(Reprinted by kind permission of the Editor, Himalayan Mountaineering Journal)
THE main objective of our expedition was to attempt Talung entirely from the Sikkim side. The face via the Talung glacier has been deemed unclimbable. Since no previous attempt has been made to reach Talung saddle from this side (henceforth referred to as North saddle) or the saddle between Talung and Kabru (henceforth referred to as South saddle), we decided to recce the entire face to find out a safe route up to the Singalila ridge from this side and make a bid on Talung. This peak has of course been climbed by a German Himalayan Expedition in 1964 from the South-west from the Yalung glacier (in Nepal).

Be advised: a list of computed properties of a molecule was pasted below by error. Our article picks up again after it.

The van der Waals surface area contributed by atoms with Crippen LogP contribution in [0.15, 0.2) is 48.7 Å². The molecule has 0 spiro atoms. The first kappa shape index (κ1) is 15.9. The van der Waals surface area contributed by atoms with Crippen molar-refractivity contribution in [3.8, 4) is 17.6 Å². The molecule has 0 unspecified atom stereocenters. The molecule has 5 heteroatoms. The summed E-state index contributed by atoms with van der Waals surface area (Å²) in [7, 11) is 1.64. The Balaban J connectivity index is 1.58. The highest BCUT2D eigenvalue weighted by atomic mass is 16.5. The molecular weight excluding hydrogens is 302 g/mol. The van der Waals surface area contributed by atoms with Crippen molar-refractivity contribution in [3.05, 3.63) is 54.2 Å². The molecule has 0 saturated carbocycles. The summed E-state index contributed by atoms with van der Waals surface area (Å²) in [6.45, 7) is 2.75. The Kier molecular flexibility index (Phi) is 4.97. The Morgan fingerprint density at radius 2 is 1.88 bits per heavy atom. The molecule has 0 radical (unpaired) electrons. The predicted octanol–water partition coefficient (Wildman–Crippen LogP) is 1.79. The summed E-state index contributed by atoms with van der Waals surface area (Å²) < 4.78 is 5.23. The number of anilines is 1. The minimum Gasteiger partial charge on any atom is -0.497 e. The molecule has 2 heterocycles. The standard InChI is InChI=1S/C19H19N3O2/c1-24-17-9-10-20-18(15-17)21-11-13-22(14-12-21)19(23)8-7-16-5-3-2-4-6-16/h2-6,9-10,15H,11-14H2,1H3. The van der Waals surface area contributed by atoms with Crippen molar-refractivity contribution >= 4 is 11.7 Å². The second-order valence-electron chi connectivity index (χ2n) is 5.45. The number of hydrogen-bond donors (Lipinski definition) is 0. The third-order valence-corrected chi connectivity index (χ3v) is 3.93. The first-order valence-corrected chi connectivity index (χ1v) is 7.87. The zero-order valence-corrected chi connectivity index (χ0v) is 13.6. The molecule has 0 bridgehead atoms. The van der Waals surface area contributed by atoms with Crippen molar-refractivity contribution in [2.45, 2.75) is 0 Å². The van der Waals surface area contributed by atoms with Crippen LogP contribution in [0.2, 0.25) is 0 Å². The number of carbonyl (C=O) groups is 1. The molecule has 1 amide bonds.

This was a joint Expedition of the Indian Air Force and the Indian Mountaineering Foundation. The members were L. K. Verma (doctor), P.C.S. Rautela, U.K. Palat, A.L. Sidhwani all from IAF and J. K. Bajaj, A. K. Bhattacharjee, Instructor Nima Tashi and Instructor Lopsang Bhutia all representing IMF. I was selected to lead the expedition. Seven high-altitude Sherpas from Darjeeling accompanied the team. The hectic activities and preparations of the last six months came to an end as we got ready to move on 3 April. We crossed over the Great Rangit river, to reach Jorthang in Sikkim. From Jort.hang there is a motor able road up to Peling (7000 ft.) noted for the famous Pemayangtse Monastery. Here we arranged 95 porters to shift loads to Yoksum and further to the Base Camp. It is becoming increasingly difficult to get porters in this area. So at Yoksum we were obliged to arrange eight yaks-each yak capable of carrying load of two porters. There are some Tibetan refugees who have settled down in this area at heights between S000-10,000 feet. They are essentially agriculturists and keep cows and yaks and sell cheese and butter. From Yoksum the track passes through Bakhim before reaching Dzongri, which is grazing ground for yaks at a height of 12,500 feet. At Dzongri one gets a most beautiful view of the Kangchenjunga massif. Immediately opposite rises Pandim (21,593 ft.) cloaked in a thick icy hood. To the left appears a deep gap of the Guicha La. To the west over the gentle slopes of Dzongri rises the long outline of Kang La ridge. Watching a sunset from Dzongri is an un-forgettable experience. In comparison even the flamboyant sunrise viewed from Tiger Hill, Darjeeling, pales into insignificance. Dzongri is at an ideal hieght for a high-altitude holiday. From Dzongri we moved upto Onglakthong. Here the valley becomes bare and narrow. It had snowed heavily the previous night. Strong winds along with hail storm followed after lunch and continued till late evening. Another addition of six inches of snow around the camp made the surroundings look beautiful but proved rather an unpleasant experience for the porters who were ill equipped for the snow conditions. The next day we started off a bit late and within two hours reached a beautiful lake at a height of about 13,000 feet and saw some beautiful birds and migratory ducks floating on the icy cold water. All the porters left us short of the B.C. as the weather was deteriorating fast. We kept 10 permanent porters for higher camp ferries, collection of fire wood and for emergency evacuation and dis¬posed of the rest. 10 April, the loads were shifted upto Jamethang (14,600 ft.) which was to be our B.C. Our party now consisted Of eight members, one doctor, seven Sherpas, 10 porters and one mail runner. To the north just above the Camp stood Guicha Peak a twenty-thousander and to our South East, the majestic Pandim (21,598 ft.)